Contrary to the accounts that have appeared in mainstream media outlets, the Harmony documents and the IDA report show beyond any doubt that Saddam Hussein was willing to fund, train, and use Islamic terrorists, including groups affiliated with al-Qaida, to carry out his long-standing plans against the United States and U.S. allies in the region.
A 2002 annual report to the Iraq Intelligence Service M8 directorate of liberation movements shows that the IIS hosted 13 terrorist conferences during the year, and that Saddam personally received 37 congratulatory messages from international terrorist groups. The annual report also noted that the IIS had issued 699 passports to terrorists during the year.
“Saddam supported groups that either associated directly with al-Qaida [such as the Egyptian Islamic Jihad, led at one time by bin Laden’s deputy, Ayman al-Zawahiri], or that generally shared al-Qaida's stated goals and objectives,” the IDA report states.
But an element of competition also kept Saddam from too much direct involvement with al-Qaida, the IDA report states.
While both Saddam and bin Laden wanted to drive the West out of Muslim lands and to create a single powerful state that would replace America as a global superpower, “bin Laden wanted — and still wants — to restore the Islamic caliphate while Saddam, despite his later Islamic rhetoric, dreamed more narrowly of being the secular ruler of a united Arab nation,” the report’s authors state.
The relationship between Saddam Hussein and bin Laden bore some resemblance to the Cali and Medellin drug cartels.
While the seemingly rival cartels were vying for market share, “neither cartel was reluctant to cooperate with the other when it came to the pursuit of a common objective,” the report’s authors state.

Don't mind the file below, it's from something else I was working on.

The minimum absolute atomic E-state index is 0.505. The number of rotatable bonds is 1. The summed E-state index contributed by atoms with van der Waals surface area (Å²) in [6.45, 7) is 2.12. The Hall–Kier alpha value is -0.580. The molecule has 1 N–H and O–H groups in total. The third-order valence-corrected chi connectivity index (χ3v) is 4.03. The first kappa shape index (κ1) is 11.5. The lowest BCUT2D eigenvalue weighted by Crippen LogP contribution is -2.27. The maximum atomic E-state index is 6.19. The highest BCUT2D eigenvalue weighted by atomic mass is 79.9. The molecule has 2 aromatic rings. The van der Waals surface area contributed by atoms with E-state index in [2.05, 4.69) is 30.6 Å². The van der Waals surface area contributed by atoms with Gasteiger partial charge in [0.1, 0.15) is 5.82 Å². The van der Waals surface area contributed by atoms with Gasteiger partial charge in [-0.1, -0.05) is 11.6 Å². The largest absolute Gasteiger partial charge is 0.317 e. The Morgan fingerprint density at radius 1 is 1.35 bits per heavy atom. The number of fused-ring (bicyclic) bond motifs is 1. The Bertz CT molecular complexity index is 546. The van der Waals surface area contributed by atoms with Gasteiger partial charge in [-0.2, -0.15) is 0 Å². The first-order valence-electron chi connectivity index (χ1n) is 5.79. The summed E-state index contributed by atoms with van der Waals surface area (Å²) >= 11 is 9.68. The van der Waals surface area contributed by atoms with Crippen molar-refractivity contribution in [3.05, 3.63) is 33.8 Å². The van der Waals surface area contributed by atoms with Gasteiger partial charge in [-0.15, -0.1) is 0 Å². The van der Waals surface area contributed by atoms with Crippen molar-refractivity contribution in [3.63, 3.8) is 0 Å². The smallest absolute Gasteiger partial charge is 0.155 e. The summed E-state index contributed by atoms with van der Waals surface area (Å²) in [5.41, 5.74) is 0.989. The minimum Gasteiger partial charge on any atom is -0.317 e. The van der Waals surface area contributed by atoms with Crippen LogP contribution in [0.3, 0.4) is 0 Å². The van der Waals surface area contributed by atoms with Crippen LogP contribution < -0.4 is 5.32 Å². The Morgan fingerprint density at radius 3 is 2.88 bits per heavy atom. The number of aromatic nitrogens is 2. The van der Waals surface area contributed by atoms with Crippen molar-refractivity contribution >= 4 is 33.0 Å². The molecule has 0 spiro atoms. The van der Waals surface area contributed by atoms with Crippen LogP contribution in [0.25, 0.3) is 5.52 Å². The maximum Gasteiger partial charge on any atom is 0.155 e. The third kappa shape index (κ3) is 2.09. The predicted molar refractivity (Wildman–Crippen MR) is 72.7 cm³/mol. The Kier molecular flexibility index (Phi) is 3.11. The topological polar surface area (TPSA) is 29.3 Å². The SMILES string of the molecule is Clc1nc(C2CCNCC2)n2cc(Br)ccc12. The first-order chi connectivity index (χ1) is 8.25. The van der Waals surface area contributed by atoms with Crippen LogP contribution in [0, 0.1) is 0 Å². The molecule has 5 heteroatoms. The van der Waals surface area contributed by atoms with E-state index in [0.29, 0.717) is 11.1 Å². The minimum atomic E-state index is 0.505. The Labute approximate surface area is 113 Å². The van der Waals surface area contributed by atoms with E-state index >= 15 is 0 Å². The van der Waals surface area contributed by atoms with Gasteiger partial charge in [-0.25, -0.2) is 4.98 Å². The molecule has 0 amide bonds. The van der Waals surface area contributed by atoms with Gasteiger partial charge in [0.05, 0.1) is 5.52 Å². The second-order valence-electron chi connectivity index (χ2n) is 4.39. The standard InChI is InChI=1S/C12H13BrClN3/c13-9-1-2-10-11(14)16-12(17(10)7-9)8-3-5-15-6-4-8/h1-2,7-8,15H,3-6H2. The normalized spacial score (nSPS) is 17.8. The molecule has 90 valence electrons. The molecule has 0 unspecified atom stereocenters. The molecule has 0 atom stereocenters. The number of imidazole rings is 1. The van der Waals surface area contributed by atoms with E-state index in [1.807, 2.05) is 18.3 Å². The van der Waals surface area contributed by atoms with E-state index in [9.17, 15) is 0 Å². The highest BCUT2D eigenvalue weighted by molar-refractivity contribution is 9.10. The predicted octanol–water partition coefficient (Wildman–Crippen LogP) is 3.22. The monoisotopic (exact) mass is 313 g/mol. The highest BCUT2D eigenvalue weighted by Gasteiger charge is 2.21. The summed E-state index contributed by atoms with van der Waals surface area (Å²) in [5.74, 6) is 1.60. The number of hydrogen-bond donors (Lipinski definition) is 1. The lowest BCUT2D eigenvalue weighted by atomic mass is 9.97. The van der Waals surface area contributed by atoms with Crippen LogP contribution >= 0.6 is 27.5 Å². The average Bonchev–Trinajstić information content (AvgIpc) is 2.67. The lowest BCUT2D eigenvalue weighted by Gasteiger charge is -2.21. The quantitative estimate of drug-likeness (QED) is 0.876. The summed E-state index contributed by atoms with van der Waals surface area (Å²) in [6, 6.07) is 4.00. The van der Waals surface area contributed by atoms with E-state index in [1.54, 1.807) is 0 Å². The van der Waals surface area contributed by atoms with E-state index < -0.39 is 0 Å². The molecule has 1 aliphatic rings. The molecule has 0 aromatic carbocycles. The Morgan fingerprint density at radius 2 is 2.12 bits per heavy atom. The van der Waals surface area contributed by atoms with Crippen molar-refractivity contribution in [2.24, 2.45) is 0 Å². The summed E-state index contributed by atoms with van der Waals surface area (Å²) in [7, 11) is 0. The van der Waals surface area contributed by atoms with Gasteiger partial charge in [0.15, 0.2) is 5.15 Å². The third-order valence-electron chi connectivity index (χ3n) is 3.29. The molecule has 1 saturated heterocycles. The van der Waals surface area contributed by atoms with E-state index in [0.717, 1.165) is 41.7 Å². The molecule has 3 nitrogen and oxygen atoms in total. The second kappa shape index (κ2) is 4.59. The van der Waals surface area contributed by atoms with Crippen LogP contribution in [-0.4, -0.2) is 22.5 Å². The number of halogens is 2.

“Recognizing Iraq as a second, or parallel, "terror cartel" that was simultaneously threatened by and somewhat aligned with its rival helps to explain the evidence emerging from the detritus of Saddam's regime,” the IDA report states.
Link to First World Trade Center Attack
One terror tie apparently put to rest in this latest report are the suspicions that Saddam Hussein was involved in the 1993 attack on the World Trade Center.
Analysts such as Laurie Mylroie have argued for years that Saddam’s regime was behind the 1993 attack, and cited as evidence the fact that a key member of the plot, Abdul Rahman Yasin, fled to Iraq immediately after the bombing.
As I reported in Shadow Warriors, Saddam Hussein recorded all meetings in his presidential office, and the Harmony data base includes tapes from a series of meetings during 1993 that discussed the interrogation of Yasin.
Saddam “discusses the possibility that the attack was part of the ‘dirty games that the American intelligence would play if it had a bigger purpose,’” and expresses concern that Yasin might be an American agent, the IDA report states.
According to Saddam, Yassin was “too organized in what he is saying and [he] is playing games, playing games and influencing the scenario” during his interrogations by Iraqi intelligence. Saddam ordered that the interrogations continue but “actually warns against allowing Yasin to commit suicide or be killed in jail,” the report states.
Saddam believed that “the most important thing is not to let the Arabic public opinion [believe] we are cooperating with the US against the opposition. I mean that is why our announcement [that Yasin is being held] should include doubts . . . [about] who carried out this operation. Because it is possible that in the end we will discover — even if it is a very weak possibility — that a fanatic group who carried it organized the operation.”
Saddam and his advisors were hoping to use the interrogations of Yasin, and whatever information they could gather from him about the organizers of the 1993 World Trade Center bombing, to enhance their position in world public opinion.
If handled correctly, Saddam said, Yasin’s confessions "will benefit us greatly; it will benefit us in our issue in the matter of the stance that the U.S. has taken against us.”